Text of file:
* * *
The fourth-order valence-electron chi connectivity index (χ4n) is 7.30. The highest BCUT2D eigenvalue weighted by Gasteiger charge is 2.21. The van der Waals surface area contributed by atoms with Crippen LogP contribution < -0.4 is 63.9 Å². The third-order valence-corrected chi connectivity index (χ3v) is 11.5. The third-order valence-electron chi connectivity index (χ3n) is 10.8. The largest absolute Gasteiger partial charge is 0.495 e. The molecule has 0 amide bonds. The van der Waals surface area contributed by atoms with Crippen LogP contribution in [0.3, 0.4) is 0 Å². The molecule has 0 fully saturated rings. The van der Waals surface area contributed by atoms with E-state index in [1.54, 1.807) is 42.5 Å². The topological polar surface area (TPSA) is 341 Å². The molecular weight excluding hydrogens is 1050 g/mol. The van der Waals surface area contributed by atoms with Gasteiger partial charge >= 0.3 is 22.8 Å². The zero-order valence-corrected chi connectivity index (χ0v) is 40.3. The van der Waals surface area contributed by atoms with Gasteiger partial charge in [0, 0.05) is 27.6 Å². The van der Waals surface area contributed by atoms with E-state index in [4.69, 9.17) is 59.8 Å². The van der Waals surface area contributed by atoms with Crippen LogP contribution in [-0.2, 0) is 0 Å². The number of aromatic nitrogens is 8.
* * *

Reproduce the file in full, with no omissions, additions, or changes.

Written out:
The fourth-order valence-electron chi connectivity index (χ4n) is 7.30. The highest BCUT2D eigenvalue weighted by Gasteiger charge is 2.21. The van der Waals surface area contributed by atoms with Crippen LogP contribution < -0.4 is 63.9 Å². The third-order valence-corrected chi connectivity index (χ3v) is 11.5. The third-order valence-electron chi connectivity index (χ3n) is 10.8. The largest absolute Gasteiger partial charge is 0.495 e. The molecule has 0 amide bonds. The van der Waals surface area contributed by atoms with Crippen LogP contribution in [0.3, 0.4) is 0 Å². The molecule has 0 fully saturated rings. The van der Waals surface area contributed by atoms with E-state index in [1.54, 1.807) is 42.5 Å². The topological polar surface area (TPSA) is 341 Å². The molecular weight excluding hydrogens is 1050 g/mol. The van der Waals surface area contributed by atoms with Gasteiger partial charge >= 0.3 is 22.8 Å². The zero-order valence-corrected chi connectivity index (χ0v) is 40.3. The van der Waals surface area contributed by atoms with Gasteiger partial charge in [0, 0.05) is 27.6 Å². The van der Waals surface area contributed by atoms with E-state index in [4.69, 9.17) is 59.8 Å². The van der Waals surface area contributed by atoms with Crippen LogP contribution in [-0.2, 0) is 0 Å². The number of aromatic nitrogens is 8.